Why Daydreaming Can Actually Be Good For Your Spa or Massage Practice
By Jean Shea on Mar 20, 2014
Dreaming of walking along a beautiful beach next to a turquoise blue ocean with the sun beaming down – while you are at work, that is. Don’t worry if daydreaming periodically takes you away from some of the more routine aspects of running your massage practice or spa. It’s perfectly OK. In fact, there’s considerable research that indicates daydreaming is actually good for your brain, which is why so many of us do it, especially when we’re not fully engaged in the task at hand.
As described in "The Virtues of Daydreaming," a study conducted by two Harvard researchers a few years ago found that people let their minds wander 47 percent of the time they are awake. They came to the conclusion by using an iPhone app that contacted the 2250 study participants at random times during the day.
Far from being a sign of laziness, daydreaming seems to be an essential cognitive tool. When we are slightly bored, we start to daydream in order to make up our own associations or scenarios. These thoughts that spontaneously spill into our brain can be very useful in helping us invent new possibilities.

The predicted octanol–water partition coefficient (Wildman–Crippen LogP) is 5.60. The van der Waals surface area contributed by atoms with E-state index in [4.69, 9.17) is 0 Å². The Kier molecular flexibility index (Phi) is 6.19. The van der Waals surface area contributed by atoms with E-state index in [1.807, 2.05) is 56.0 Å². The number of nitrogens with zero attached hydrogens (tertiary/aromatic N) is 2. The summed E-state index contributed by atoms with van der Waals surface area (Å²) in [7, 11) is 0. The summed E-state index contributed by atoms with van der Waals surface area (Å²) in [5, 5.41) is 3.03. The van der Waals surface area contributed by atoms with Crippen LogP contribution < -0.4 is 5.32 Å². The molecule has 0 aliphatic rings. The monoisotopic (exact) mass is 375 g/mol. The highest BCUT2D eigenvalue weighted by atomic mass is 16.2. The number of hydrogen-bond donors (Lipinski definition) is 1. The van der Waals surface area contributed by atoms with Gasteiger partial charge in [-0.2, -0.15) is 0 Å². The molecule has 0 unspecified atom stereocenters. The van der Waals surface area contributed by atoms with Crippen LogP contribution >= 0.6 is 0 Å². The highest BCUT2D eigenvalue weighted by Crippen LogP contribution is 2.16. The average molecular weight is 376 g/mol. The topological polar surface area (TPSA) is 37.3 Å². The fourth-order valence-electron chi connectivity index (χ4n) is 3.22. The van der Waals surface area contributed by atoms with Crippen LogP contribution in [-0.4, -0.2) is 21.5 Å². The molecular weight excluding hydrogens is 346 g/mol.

While no one likes to do repetitive, unchallenging tasks – dusting retail shelves or unpacking boxes of supplies and putting them away, for example – the good news is that they leave you with plenty of mental resources to daydream, which can benefit you in a number of ways, says Huffington Post in "Hey, It's OK To Have Your Head In The Clouds.” Among them, daydreaming can lead to.
Daydreaming can boost your creativity because it involves the same brain processes you use for being creative and imaginative.
Daydreaming can lead to a sudden awareness – even a brilliant new idea -- because daydreaming is actually the result of your mind being active. Daydreaming is correlated with the working memory - that’s the memory you use to temporarily store, organize and manipulate information versus short term memory, which you use to temporarily store information for anywhere from 20 to 30 seconds. Another way of looking at working memory is to consider it as the part of your brain that allows you to make sense of what’s happening right now.
Daydreaming can lead to self-awareness. Daydreaming can be a great way to get in touch with you.
So rather than stifle your daydreams, let your mind wander when it needs to. Take note of the ideas you generate when you do. You may be surprised some of your best ideas happen when you daydream.